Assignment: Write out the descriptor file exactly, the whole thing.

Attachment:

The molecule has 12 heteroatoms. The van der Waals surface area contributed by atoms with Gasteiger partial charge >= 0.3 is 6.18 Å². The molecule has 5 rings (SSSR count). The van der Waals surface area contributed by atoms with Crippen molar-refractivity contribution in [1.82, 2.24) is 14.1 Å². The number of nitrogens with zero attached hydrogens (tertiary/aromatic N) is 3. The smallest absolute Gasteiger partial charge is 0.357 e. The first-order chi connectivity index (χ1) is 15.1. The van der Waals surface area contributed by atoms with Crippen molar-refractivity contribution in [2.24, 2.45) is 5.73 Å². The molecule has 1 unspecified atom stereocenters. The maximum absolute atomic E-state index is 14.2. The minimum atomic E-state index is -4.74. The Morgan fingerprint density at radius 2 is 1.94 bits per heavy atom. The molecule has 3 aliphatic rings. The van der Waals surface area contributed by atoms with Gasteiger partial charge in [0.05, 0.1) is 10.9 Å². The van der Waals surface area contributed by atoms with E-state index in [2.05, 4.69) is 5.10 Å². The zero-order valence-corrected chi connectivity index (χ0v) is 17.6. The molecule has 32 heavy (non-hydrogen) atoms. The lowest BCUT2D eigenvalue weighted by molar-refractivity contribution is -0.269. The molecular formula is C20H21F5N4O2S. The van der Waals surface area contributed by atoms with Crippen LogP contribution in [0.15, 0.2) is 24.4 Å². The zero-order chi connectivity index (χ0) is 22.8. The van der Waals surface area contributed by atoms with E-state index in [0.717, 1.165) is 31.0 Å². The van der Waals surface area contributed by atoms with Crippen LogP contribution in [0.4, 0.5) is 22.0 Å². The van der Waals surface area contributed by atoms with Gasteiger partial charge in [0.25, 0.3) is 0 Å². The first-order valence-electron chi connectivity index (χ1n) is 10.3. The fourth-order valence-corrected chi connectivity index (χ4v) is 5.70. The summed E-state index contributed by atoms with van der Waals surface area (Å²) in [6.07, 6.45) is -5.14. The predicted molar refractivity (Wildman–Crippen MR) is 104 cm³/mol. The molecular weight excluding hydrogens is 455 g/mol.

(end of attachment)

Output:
The molecule has 12 heteroatoms. The van der Waals surface area contributed by atoms with Gasteiger partial charge >= 0.3 is 6.18 Å². The molecule has 5 rings (SSSR count). The van der Waals surface area contributed by atoms with Crippen molar-refractivity contribution in [1.82, 2.24) is 14.1 Å². The number of nitrogens with zero attached hydrogens (tertiary/aromatic N) is 3. The smallest absolute Gasteiger partial charge is 0.357 e. The first-order chi connectivity index (χ1) is 15.1. The van der Waals surface area contributed by atoms with Crippen molar-refractivity contribution in [2.24, 2.45) is 5.73 Å². The molecule has 1 unspecified atom stereocenters. The maximum absolute atomic E-state index is 14.2. The minimum atomic E-state index is -4.74. The Morgan fingerprint density at radius 2 is 1.94 bits per heavy atom. The molecule has 3 aliphatic rings. The van der Waals surface area contributed by atoms with Gasteiger partial charge in [0.05, 0.1) is 10.9 Å². The van der Waals surface area contributed by atoms with E-state index in [2.05, 4.69) is 5.10 Å². The zero-order valence-corrected chi connectivity index (χ0v) is 17.6. The molecule has 32 heavy (non-hydrogen) atoms. The lowest BCUT2D eigenvalue weighted by molar-refractivity contribution is -0.269. The molecular formula is C20H21F5N4O2S. The van der Waals surface area contributed by atoms with Crippen LogP contribution in [0.15, 0.2) is 24.4 Å². The zero-order chi connectivity index (χ0) is 22.8. The van der Waals surface area contributed by atoms with E-state index in [0.717, 1.165) is 31.0 Å². The van der Waals surface area contributed by atoms with Crippen LogP contribution in [0.4, 0.5) is 22.0 Å². The van der Waals surface area contributed by atoms with Gasteiger partial charge in [0.25, 0.3) is 0 Å². The first-order valence-electron chi connectivity index (χ1n) is 10.3. The fourth-order valence-corrected chi connectivity index (χ4v) is 5.70. The summed E-state index contributed by atoms with van der Waals surface area (Å²) in [6.07, 6.45) is -5.14. The predicted molar refractivity (Wildman–Crippen MR) is 104 cm³/mol. The molecular weight excluding hydrogens is 455 g/mol.